By Nash Wills, Staff Writer
Life nowadays is, if nothing else, both short and fast-paced. Our lives have become digital. Our friends are now virtual, and everything you could ever want to know is just a click away. Experiencing the world through endless secondhand information is not enough. If we want authenticity, we have to initiate it.
In the short month and a half that I have spent at Thunderbird I have already felt, and came to the realization, that campus is a lively place—electric—and full of all kinds of different people with stories and backgrounds that are just as vast as the desert which surrounds us. Contrasting with the outside world, campus persists as a place where the timeless art of storytelling still thrives, and if you just listen to what people have to say and where they come from, you would be amazed at what you might learn.
Dan The Man
The first time I met Dan Zlaket was over a game of pool in the Coleman Lounge between Career Management Center lectures during the first week of Foundations. Upon first glance, and based purely off of small talk, I made the assumption that Dan, like myself, was just a normal, relatively well-traveled American trying to make his way in the complex world of international business. He grew up in Phoenix, went to Arizona State University, and subsequently initiated a promising career for himself in management at Target over a two-year period. So whenever he casually told me that he spoke fluent Arabic, was a dual Lebanese-American citizen with Lebanese parents and spent months on end there every year, I was not only a little bit jealous, I was stunned. It was an even bigger surprise for me though when, a few nights later, and in between beers at the pub, he told me about the time that he was in downtown Beirut with his cousins and friends, enjoying the city’s nightlife in the Gemmayzeh district, when a war broke out and he was stuck.
The 2006 Lebanon War was a 34-day military conflict involving Israel and Hezbollah—an Islamist political faction—that took place over the hot summer month of July and in which Dan found himself inadvertently involved. The engagement was precipitated by a Hezbollah hostage crisis, in which they abducted two Israeli prisoners in an attempt to barter a prisoner exchange. Israel refused the exchange, responded with an airstrike, and back to the story….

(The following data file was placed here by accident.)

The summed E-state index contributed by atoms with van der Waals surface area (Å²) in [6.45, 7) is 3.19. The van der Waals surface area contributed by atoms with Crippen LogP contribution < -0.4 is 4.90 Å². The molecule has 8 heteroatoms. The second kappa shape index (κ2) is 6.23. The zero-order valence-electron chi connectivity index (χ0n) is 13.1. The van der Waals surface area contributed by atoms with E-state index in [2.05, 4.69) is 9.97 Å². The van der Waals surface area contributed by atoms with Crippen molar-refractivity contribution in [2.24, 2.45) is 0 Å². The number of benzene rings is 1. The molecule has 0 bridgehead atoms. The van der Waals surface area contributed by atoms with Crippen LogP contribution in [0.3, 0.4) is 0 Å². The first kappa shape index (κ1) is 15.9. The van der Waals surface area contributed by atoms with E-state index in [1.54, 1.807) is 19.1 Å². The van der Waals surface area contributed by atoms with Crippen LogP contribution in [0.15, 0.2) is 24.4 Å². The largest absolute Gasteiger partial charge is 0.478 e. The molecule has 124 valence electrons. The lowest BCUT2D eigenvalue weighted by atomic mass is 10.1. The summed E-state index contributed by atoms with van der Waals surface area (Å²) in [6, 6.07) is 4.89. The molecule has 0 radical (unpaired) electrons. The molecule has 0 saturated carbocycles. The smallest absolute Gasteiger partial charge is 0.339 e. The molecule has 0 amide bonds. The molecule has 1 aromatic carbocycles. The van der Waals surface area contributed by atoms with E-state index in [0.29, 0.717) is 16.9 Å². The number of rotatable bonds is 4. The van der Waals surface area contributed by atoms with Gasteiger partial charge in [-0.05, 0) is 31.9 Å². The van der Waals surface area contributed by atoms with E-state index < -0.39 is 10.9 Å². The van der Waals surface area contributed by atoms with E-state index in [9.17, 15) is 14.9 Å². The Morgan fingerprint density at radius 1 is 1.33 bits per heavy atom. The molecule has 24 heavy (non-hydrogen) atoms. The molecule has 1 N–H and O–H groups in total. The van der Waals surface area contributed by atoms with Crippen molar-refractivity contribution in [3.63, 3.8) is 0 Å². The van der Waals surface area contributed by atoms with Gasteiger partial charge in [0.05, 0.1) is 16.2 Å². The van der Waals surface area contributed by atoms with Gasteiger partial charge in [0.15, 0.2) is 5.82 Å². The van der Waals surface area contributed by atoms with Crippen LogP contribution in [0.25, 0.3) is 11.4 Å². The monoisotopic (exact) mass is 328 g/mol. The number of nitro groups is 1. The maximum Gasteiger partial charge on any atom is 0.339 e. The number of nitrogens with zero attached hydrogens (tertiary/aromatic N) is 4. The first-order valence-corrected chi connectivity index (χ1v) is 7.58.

Back to the Story
As Dan described it to me, the scene was five o’clock in the morning, riding back home from downtown Beirut with his friends and family whenever they received a call from a friend, informing them of a recent airport bombing. They had heard rumblings the day before about the hostage situation but had decided to disregard it as a serious problem. It was summertime, his family had been planning on staying in the country for a couple of months, and for a family that was used to life in Lebanon, things did not seem to out of the ordinary. That would all change soon though.
The tension in the air the next day was palpable, and because Israel had already begun to bomb Lebanese ports, Dan and his family left town for the mountains where they own a house—the idea being that a more rural area would be safer and further from any action. However, after waking up to the sound of a nearby bomb one night, the family knew that staying in Lebanon was not an option. For about three weeks they persisted in calling the American Embassy, wanting to know what the plan for the evacuation of all expatriates. After an extended period of time spent indoors and losing around 20 pounds, the family finally received word that all Americans were to be evacuated from the port at Jounieh along the western coast. Dan subsequently took a military-style transport boat from Lebanon to Cyprus, and then a military plane from Cyprus to Germany and then on to New Jersey. He made it all the way back to Phoenix and if you look in just the right places on campus to this day (the pub, the commons, or most likely the IBIC) you may just find Dan pushing on, living life, and carrying with him one of many crazy stories that seem to bind us all together as Thunderbirds.
Cover photo courtesy of: https://culturewarclasswar.wordpress.com